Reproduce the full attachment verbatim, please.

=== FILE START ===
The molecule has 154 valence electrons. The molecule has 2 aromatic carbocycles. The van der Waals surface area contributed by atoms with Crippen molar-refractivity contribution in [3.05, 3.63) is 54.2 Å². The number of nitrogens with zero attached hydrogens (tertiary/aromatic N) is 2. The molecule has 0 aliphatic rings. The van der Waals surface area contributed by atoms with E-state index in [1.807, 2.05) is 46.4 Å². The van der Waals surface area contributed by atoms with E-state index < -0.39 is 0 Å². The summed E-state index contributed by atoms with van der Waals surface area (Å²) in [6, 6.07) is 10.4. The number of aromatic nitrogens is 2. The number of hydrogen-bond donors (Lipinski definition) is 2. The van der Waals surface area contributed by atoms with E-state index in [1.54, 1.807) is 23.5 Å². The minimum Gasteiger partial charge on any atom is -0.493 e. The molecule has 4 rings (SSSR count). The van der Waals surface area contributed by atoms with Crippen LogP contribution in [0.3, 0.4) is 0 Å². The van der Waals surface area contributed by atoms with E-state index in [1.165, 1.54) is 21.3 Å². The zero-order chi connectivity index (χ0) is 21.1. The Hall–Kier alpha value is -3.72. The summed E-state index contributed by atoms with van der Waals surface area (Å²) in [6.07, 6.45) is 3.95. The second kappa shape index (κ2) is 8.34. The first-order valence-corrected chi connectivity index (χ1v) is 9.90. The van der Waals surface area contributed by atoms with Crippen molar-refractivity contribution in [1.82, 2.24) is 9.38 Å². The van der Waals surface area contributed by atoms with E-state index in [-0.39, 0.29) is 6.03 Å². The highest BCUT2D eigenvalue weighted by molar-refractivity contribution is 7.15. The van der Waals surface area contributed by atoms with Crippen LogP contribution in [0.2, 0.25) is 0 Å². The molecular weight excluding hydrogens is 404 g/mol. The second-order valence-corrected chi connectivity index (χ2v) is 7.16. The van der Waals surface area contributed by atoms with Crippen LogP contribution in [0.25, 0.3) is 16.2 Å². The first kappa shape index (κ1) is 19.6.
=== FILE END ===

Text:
The molecule has 154 valence electrons. The molecule has 2 aromatic carbocycles. The van der Waals surface area contributed by atoms with Crippen molar-refractivity contribution in [3.05, 3.63) is 54.2 Å². The number of nitrogens with zero attached hydrogens (tertiary/aromatic N) is 2. The molecule has 0 aliphatic rings. The van der Waals surface area contributed by atoms with E-state index in [1.807, 2.05) is 46.4 Å². The van der Waals surface area contributed by atoms with E-state index < -0.39 is 0 Å². The summed E-state index contributed by atoms with van der Waals surface area (Å²) in [6, 6.07) is 10.4. The number of aromatic nitrogens is 2. The number of hydrogen-bond donors (Lipinski definition) is 2. The van der Waals surface area contributed by atoms with E-state index in [1.54, 1.807) is 23.5 Å². The minimum Gasteiger partial charge on any atom is -0.493 e. The molecule has 4 rings (SSSR count). The van der Waals surface area contributed by atoms with Crippen LogP contribution in [0.3, 0.4) is 0 Å². The van der Waals surface area contributed by atoms with E-state index in [1.165, 1.54) is 21.3 Å². The zero-order chi connectivity index (χ0) is 21.1. The Hall–Kier alpha value is -3.72. The summed E-state index contributed by atoms with van der Waals surface area (Å²) in [6.07, 6.45) is 3.95. The second kappa shape index (κ2) is 8.34. The first-order valence-corrected chi connectivity index (χ1v) is 9.90. The van der Waals surface area contributed by atoms with Crippen molar-refractivity contribution in [1.82, 2.24) is 9.38 Å². The van der Waals surface area contributed by atoms with E-state index in [-0.39, 0.29) is 6.03 Å². The highest BCUT2D eigenvalue weighted by molar-refractivity contribution is 7.15. The van der Waals surface area contributed by atoms with Crippen LogP contribution in [0.2, 0.25) is 0 Å². The molecular weight excluding hydrogens is 404 g/mol. The second-order valence-corrected chi connectivity index (χ2v) is 7.16. The van der Waals surface area contributed by atoms with Crippen LogP contribution in [0.25, 0.3) is 16.2 Å². The first kappa shape index (κ1) is 19.6.